KING Cedric Dladla

The typical course of an artist’s trajectory has them come into contact with the reality of what can be an urban legend if you allow it – the pressure of the second album.

As far as gate-keep rap egos are concerned, the first album is a fluke, beginners’ luck, the once-in-a-lifetime opportunity for you to capitalize on being the new kid on the block, with your only duty at that point to solidify the hype around your brand and translate that into a solid fanbase.

Affectionately known as Priddy Ugly, Richardo Moloi did not follow the conventional route with said trajectory. His path was marred by being overlooked, sidelined, and forced to bend to the will of the mainstream in the name of sustaining a following. Spending the better half of the 2010s finding a definitive sound and securing his place in the hip-hop community, the road to where we are headed with the pending release of his second album, Soil, tells a story of frustration, health scares, the rise to lyrical prevalence, persistence and unrelenting faith in going against everything that told him to compromise.

Priddy’s latest single, and title-song of the album, encapsulates an existential journey of one returning to their true self. In the spiritual sense, he identifies with everything Western about him – how he has taken his identity as an African for granted, whilst grappling with an irking desire to express his true self by coming home. The days of his Westernized[Office1]  compromise showcase a man at war with himself, releasing commercial singles that generated buzz, but steered away from who he truly is as an artist and person.

With the release of “Soil”, we find a man who has taken the time to discover and articulate a sense of being grounded, authentic and unapologetic about his return to self. He, like many modern Africans, has been tasked with maintaining a sense of all that is natural in the face of technological assimilation which has compartmentalized our human experience. This is a state where we have to either compromise or entirely forfeit our native being with or for an identity that is influenced by international norms, standards, and cultural stimuli. 

The struggle to establish the balance of being a Global African, which inspired his independent record label Global African Sounds (who have entered a joint venture with Steyn Entertainment’s Stay Low), seems to be coming full circle the more he grows into himself. His comfort with playing around with elements of what makes him South African is difficult to ignore. The sprinkle of multiple languages in his mainly English lyrical flow, ad-libs that pay homage to Soweto in a way that only other township dwellers can identify – you have to be from ekasi to understand what the flare means.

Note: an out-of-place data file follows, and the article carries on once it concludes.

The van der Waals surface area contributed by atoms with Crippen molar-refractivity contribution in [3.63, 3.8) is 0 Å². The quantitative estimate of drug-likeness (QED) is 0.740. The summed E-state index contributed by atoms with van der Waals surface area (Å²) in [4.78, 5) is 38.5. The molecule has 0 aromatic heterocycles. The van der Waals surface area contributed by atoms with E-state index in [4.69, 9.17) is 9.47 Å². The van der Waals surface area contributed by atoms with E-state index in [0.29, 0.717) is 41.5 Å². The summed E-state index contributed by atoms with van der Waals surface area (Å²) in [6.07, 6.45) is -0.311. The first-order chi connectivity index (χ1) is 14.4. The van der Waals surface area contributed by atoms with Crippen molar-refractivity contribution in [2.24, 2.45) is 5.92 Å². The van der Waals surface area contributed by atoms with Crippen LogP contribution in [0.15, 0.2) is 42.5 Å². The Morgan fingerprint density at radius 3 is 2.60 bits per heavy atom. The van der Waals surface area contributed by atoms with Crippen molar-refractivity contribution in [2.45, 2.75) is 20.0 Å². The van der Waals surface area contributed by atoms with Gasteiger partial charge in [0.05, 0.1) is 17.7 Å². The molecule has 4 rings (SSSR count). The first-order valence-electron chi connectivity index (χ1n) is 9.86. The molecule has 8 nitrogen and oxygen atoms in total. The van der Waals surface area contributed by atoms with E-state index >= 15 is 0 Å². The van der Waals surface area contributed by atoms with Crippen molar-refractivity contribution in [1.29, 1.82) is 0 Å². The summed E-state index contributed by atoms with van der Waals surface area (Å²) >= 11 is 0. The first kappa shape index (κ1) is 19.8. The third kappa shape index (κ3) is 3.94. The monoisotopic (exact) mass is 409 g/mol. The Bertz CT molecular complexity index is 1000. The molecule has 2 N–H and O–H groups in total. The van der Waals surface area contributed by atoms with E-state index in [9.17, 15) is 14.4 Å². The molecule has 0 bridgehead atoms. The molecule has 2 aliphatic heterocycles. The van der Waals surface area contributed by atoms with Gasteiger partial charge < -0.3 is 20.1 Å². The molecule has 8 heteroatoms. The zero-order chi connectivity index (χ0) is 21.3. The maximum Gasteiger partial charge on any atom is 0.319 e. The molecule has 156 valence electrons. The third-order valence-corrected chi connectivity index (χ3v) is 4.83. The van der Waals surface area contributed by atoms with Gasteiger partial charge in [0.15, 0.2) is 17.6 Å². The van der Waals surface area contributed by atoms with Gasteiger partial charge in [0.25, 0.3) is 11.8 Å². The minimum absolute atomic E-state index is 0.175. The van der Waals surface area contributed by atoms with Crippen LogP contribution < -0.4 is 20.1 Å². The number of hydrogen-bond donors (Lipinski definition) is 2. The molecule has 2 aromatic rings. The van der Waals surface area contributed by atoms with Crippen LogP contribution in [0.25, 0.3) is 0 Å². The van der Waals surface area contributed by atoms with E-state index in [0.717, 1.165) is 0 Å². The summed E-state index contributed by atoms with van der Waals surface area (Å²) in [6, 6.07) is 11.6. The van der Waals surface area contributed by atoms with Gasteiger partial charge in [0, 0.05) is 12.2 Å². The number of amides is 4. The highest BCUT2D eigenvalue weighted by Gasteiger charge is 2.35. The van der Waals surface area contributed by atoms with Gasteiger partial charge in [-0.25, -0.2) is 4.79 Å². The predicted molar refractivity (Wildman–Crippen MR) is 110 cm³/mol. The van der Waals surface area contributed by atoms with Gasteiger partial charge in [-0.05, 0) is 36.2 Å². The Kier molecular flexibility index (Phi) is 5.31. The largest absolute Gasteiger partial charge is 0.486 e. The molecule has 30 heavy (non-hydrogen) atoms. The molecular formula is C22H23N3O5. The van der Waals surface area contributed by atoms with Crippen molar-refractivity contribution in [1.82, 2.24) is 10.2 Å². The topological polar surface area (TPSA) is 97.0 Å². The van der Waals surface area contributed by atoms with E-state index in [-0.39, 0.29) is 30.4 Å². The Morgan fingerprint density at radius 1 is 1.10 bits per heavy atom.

“I know some Cali dudes that wanna come to Cape Town/ their ancestors are the Africans that they clown.”

The visuals for “SOIL” are a journey spread across different parts of South Africa, as Priddy is accompanied by his mother who makes a proud display of Sesotho regalia. The video paints the picture of a man in search of his roots, who accessed the beauty of the world through mainstream media and is grounding himself to the beauty of home, introducing the wonders of our 9 provinces to the world with intimate, cutting edge imagery sprinkled across 5-10 second increments.

Priddy Ugly divides his divine masculinity and divine femininity into four categories: Men from Cali who want to come home to Cape Town, men from NYC who want to go home to Johannesburg, Women from Atlanta wish to go home to Durban, and UK girls who want to come home to their friends in Soweto (with a mention to the UK gentlemen).

This extended metaphor shapes how Priddy Ugly reconciles and reprograms his psyche to valuing his art and his personhood in being African. Setting the tone of his album rollout with an external and internal moment of introspection has placed me in a position to hear the story he has crafted for us. Is he asking himself what it means to be a Global African? What it means to be an African in the 21st century? What can an African be in the face of the 4th industrial revolution? July 26 is the only date that has our answers tucked in its metronome.

For now, let us move on the faith of an intricate prologue and pre-order a Globally African story here.